31 Giles Street Kingston, Australia 260402 6295 1515
|Opening hours||Brunch Saturday and Sunday, 8.30am - 2.30pm,Lunch Tuesday to Friday, noon - 2.30pm,Dinner Tuesday to Saturday, from 5pm|
|Features||Licensed, BYO, Vegetarian friendly|
|Seats||84 inside, 24 on the balcony|
|Payments||AMEX, Mastercard, Visa, eftpos|
The Artespresso site hasn't been an easy one to bring to life, with a series of incarnations for several years, few of which have sung. Now, Danny Tosolini has taken this space in the bottom of an apartment building opposite Silo Bakery in Kingston and given it a shake-up to pretty good effect.
The look is semi-industrial in a swish, grown-up way, with muted dark greys, greens and metallic, clean lines, Bentwood chairs and bare tables, a tiled wall, and good-looking hanging lights over each table.
The feeling is more restaurant than we had expected from Tosolini's description of a casual multi-use place that also serves as a wine bar, but there are bar stools and tables on the other side of the room that are well filled tonight with people who look to be meeting for a drink.
So the European, as it is now called, looks good, and you get the feeling from the number of happy people here that it has found a formula that will work. In the food, there is a way to go, with some very good dishes, and some that don't come together as well. The menu is nicely focused on rustic, comfort foods, a theme that is right for the times, as well as for the look and atmosphere here.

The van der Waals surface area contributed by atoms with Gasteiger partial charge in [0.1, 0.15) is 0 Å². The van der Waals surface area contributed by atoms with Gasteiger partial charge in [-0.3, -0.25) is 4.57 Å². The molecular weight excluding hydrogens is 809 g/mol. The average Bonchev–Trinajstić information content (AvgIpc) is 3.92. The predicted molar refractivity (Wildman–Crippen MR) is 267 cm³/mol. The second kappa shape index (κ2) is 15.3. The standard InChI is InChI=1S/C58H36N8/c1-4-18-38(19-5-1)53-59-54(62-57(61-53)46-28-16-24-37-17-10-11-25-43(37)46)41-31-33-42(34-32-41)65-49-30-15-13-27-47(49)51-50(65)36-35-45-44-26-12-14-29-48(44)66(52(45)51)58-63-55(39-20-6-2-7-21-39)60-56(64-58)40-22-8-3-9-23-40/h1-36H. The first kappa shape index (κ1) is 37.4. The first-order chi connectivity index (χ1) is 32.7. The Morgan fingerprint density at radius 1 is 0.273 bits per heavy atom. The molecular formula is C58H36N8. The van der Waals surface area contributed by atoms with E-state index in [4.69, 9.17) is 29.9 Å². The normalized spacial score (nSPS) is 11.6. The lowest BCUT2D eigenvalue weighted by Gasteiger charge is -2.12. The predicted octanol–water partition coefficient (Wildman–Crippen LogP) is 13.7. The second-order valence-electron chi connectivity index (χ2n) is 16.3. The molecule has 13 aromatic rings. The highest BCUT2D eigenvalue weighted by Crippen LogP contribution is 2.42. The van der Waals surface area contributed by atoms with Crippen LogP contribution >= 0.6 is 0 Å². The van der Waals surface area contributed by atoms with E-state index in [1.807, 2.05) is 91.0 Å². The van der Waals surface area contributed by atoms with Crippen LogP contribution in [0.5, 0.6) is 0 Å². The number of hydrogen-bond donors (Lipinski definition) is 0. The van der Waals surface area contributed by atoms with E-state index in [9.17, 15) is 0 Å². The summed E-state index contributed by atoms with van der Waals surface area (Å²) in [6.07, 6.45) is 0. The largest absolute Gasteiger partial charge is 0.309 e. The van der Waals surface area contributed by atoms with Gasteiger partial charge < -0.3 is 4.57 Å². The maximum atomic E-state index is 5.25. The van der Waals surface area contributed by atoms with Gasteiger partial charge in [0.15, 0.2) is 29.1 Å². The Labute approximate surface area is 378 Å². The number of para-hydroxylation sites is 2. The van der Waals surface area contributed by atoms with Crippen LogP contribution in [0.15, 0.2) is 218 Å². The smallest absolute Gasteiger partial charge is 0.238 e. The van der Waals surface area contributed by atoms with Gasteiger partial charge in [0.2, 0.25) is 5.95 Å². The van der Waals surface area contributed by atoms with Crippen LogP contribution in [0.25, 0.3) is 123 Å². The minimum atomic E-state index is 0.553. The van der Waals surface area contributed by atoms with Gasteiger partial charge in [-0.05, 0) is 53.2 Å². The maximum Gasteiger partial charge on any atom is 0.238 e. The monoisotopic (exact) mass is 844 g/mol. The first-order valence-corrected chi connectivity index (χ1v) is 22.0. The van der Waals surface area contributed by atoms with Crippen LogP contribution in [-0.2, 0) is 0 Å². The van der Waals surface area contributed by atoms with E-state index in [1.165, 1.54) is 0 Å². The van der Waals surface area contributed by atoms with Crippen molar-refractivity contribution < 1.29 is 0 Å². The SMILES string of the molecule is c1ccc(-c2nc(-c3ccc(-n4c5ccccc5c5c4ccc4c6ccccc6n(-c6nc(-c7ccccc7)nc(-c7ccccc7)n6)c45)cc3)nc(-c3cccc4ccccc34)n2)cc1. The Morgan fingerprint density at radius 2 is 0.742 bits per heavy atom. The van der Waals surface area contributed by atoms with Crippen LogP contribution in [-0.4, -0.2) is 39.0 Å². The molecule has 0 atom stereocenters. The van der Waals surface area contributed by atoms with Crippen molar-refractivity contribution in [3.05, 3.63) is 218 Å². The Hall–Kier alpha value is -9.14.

The starters are rather arbitrarily divided into tapas and entrees, and I'm never really getting the distinction in this increasingly common way of listing stuff. Tapas, to my way of thinking, are what you eat randomly at the bar, just little snacks to keep you going.
No matter, we like the sound of the grilled octopus ($15) on the tapas list, and that's where we start, with a plate of chopped, simply presented charry octopus, nicely served as a kind of salad arrangement with little balls of potato, microgreens, sliced radish and beans, and sliced green olives. It's quite an intense medley, and likeable. I can't find the white anchovies listed among the components of the dish, but who knows? They might well have dissolved into the dressing as anchovies are wont to do. The green olives I like a lot. The octopus is happily resistant to eat, highly seasoned, teetering close to that salty precipice, but balanced just on the side of the gods.
Veal sweetbreads ($22) are given a similar presentation, that kind of loose, scattered prettiness which has been so in vogue among ambitious chefs. Call me conservative, but I'm happier with a coherent plate, with the sweetbreads in one pile, mash in another and condiment in a third. Spots and drizzles and little things all here and there are just confusing. The sweetbreads themselves are five clean-tasting, crumbed and snacky bites, so soft and scary inside. I always get a cheap thrill from eating offal, especially sweetbreads for their crazy creaminess and the way they are so unnervingly ill-defined, so I'm never quite clear what I'm eating. So the sweetbreads are good. I like them and I like to see them on menus.